Webcam Support in Silverlight 4 to capture Video
Posted by: Suprotim Agarwal
in Category Silverlight 2, 3, 4 and 5
Abstract: Silverlight 4 support for audio capture devices and video capture devices (Webcam), has opened up a new range of possibilities like recording, snapshot etc. In this short article, we will see how simple it is to use a Webcam in Silverlight 4.
Silverlight 4 support for audio capture devices and video capture devices (Webcam), has opened up a new range of possibilities like audio/video recording, snapshots etc. You can also use the Webcam feature for Video conferencing but since there is limited support for compression and encoding available out-of-the-box, it is not yet a very viable solution for conferencing. In this short article, we will see how simple it is to use a Webcam in Silverlight 4.
Silverlight automatically recognizes the video and audio capture devices on your machine. If you want to explicitly list the audio and video devices for the end user to choose from, read my blogpost Silverlight 4: List Audio and Video Devices
Follow these steps:
Step 1: Create a new Silverlight 4 application and call it ‘SilverlightWebCam’.
Step 2: In the MainPage.xaml, add the following controls:
Step 3: In the code behind, create a CaptureSource object as a member field, so that it is available for all events. The CaptureSource class is an important class that provides methods that work with specific audio or video captures from the associated capture device.
private CaptureSource _cs = null;
Now create the event handlers for the Start and Stop button
Step 4: In the btnStartWebcam event handler, we are making a call to the StartWebCam() method. Let us code this method, as shown below:
In a sandboxed Silverlight application, the application must request access to the webcam, before it can be used. So we use the boolean AllowedDeviceAccess to check if the user has given your application the permission to use the audio and video capture features. If not, the application requests permission (as shown below) by calling the CaptureDeviceConfiguration.RequestDeviceAccess() function.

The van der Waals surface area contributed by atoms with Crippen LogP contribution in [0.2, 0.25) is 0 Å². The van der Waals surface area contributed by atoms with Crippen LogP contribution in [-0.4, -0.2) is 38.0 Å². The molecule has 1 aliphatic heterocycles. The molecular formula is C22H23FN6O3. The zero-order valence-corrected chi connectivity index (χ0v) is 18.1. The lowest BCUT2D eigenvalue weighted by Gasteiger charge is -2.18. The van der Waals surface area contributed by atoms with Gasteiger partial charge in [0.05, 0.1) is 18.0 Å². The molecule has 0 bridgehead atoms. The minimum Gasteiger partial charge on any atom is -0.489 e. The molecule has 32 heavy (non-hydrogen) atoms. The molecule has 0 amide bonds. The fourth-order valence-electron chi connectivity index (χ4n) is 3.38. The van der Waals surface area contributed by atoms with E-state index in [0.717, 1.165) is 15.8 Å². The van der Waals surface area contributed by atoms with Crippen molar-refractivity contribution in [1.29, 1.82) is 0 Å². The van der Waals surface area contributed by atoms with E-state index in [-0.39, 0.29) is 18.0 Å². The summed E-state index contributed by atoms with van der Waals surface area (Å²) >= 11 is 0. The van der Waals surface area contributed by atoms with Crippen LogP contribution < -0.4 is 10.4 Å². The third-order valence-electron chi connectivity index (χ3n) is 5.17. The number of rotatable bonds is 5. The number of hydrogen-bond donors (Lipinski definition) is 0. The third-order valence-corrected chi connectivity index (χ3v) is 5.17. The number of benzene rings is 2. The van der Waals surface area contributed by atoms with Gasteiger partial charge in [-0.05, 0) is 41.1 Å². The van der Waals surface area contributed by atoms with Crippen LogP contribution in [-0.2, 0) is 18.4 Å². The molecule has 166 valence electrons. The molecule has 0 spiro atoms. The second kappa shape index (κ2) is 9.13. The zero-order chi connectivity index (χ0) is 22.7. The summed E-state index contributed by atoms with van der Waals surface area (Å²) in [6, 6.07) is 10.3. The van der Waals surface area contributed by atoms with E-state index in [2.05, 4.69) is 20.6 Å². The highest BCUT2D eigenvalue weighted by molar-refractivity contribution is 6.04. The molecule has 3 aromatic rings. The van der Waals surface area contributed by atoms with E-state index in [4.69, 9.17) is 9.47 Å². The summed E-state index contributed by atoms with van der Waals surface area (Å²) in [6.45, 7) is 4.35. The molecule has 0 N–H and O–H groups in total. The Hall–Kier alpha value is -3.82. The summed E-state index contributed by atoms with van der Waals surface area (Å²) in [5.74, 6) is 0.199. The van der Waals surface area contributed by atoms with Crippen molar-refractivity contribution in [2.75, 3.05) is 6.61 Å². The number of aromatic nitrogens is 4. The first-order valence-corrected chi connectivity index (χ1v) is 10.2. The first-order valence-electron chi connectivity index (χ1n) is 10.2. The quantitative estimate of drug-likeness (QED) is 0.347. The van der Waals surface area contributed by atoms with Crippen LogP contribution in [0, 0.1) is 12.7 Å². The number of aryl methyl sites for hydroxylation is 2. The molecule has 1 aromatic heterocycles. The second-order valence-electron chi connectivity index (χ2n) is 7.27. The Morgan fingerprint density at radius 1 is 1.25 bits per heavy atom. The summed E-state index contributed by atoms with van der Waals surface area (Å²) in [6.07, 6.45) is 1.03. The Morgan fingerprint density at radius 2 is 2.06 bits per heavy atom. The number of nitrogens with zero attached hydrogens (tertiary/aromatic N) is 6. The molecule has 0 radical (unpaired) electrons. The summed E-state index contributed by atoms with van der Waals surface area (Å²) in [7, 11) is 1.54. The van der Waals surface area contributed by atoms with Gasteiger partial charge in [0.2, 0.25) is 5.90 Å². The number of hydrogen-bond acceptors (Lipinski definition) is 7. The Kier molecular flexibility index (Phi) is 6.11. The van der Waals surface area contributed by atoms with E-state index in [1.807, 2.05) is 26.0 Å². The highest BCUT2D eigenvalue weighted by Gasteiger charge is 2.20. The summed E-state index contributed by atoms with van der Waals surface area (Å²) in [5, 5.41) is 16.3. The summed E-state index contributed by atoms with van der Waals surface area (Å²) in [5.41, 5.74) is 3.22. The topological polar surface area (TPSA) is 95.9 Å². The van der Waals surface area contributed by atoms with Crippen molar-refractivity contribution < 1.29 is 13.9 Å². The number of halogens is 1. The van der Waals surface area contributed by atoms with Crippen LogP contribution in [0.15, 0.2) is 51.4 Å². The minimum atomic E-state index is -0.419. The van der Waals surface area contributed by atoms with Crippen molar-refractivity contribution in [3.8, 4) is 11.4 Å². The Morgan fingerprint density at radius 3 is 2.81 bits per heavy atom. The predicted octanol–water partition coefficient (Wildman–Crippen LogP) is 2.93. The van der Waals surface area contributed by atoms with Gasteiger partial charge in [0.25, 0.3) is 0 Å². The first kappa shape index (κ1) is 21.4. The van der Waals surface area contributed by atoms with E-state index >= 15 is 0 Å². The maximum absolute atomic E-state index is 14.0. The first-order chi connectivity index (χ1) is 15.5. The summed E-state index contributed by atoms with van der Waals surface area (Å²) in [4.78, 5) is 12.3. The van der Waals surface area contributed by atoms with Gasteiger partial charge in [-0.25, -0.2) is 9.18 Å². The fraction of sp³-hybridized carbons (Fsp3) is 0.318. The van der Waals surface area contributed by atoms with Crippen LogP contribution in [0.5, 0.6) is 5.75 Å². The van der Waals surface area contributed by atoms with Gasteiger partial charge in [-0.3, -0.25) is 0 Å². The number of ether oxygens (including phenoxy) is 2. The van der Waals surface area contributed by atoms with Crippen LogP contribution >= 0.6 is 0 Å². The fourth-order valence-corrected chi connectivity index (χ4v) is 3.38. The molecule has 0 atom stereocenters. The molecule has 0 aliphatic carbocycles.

Step 5: The next step is to get the default webcam, by making a call to the GetDefaultVideoCaptureDevice method of the CaptureDeviceConfiguration class.
Note: Read my post Silverlight 4: List Audio and Video Devices to explicitly list the audio and video devices on your machine
Step 6: Once you have a capture device, display the captured video by creating a VideoBrush, and set its source to the CaptureSource. The VideoBrush can then be used as the Fill brush for a destination control (a Rectangle in our case) to display the video to the user.
You can also stop the Webcam by calling the Stop() method on the CaptureSource
Note: We are using the default resolution and video format. If you want more control over these parameters, check the VideoFormat class.
I hope you liked this article and I thank you for viewing it. The entire source code of this article can be viewed over here
This article has been editorially reviewed by Suprotim Agarwal.
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